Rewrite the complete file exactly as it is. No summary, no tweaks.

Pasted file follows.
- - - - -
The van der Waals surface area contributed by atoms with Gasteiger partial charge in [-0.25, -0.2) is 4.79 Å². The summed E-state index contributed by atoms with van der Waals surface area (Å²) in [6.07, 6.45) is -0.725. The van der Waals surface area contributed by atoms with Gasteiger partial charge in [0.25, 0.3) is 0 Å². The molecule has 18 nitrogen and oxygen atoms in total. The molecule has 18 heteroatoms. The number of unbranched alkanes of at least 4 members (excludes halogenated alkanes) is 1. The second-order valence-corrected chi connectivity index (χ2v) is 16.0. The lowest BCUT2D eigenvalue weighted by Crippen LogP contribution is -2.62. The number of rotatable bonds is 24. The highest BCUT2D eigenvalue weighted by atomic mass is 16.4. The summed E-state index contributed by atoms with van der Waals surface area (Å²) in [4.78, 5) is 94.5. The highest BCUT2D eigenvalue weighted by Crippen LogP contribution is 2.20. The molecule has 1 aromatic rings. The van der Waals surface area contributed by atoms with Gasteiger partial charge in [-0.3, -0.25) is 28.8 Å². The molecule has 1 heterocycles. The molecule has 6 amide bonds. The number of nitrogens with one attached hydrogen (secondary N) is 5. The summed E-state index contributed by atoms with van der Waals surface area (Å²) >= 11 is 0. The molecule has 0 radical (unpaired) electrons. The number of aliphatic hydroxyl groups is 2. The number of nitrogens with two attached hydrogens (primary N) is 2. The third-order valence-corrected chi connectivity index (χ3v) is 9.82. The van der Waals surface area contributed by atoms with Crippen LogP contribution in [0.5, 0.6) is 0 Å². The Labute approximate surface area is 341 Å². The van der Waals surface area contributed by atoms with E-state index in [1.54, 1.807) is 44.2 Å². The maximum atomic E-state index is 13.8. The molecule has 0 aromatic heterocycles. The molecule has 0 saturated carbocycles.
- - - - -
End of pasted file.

The van der Waals surface area contributed by atoms with Gasteiger partial charge in [-0.25, -0.2) is 4.79 Å². The summed E-state index contributed by atoms with van der Waals surface area (Å²) in [6.07, 6.45) is -0.725. The van der Waals surface area contributed by atoms with Gasteiger partial charge in [0.25, 0.3) is 0 Å². The molecule has 18 nitrogen and oxygen atoms in total. The molecule has 18 heteroatoms. The number of unbranched alkanes of at least 4 members (excludes halogenated alkanes) is 1. The second-order valence-corrected chi connectivity index (χ2v) is 16.0. The lowest BCUT2D eigenvalue weighted by Crippen LogP contribution is -2.62. The number of rotatable bonds is 24. The highest BCUT2D eigenvalue weighted by atomic mass is 16.4. The summed E-state index contributed by atoms with van der Waals surface area (Å²) in [4.78, 5) is 94.5. The highest BCUT2D eigenvalue weighted by Crippen LogP contribution is 2.20. The molecule has 1 aromatic rings. The van der Waals surface area contributed by atoms with Gasteiger partial charge in [-0.3, -0.25) is 28.8 Å². The molecule has 1 heterocycles. The molecule has 6 amide bonds. The number of nitrogens with one attached hydrogen (secondary N) is 5. The summed E-state index contributed by atoms with van der Waals surface area (Å²) >= 11 is 0. The molecule has 0 radical (unpaired) electrons. The number of aliphatic hydroxyl groups is 2. The number of nitrogens with two attached hydrogens (primary N) is 2. The third-order valence-corrected chi connectivity index (χ3v) is 9.82. The van der Waals surface area contributed by atoms with Crippen LogP contribution in [0.5, 0.6) is 0 Å². The Labute approximate surface area is 341 Å². The van der Waals surface area contributed by atoms with E-state index in [1.54, 1.807) is 44.2 Å². The maximum atomic E-state index is 13.8. The molecule has 0 aromatic heterocycles. The molecule has 0 saturated carbocycles.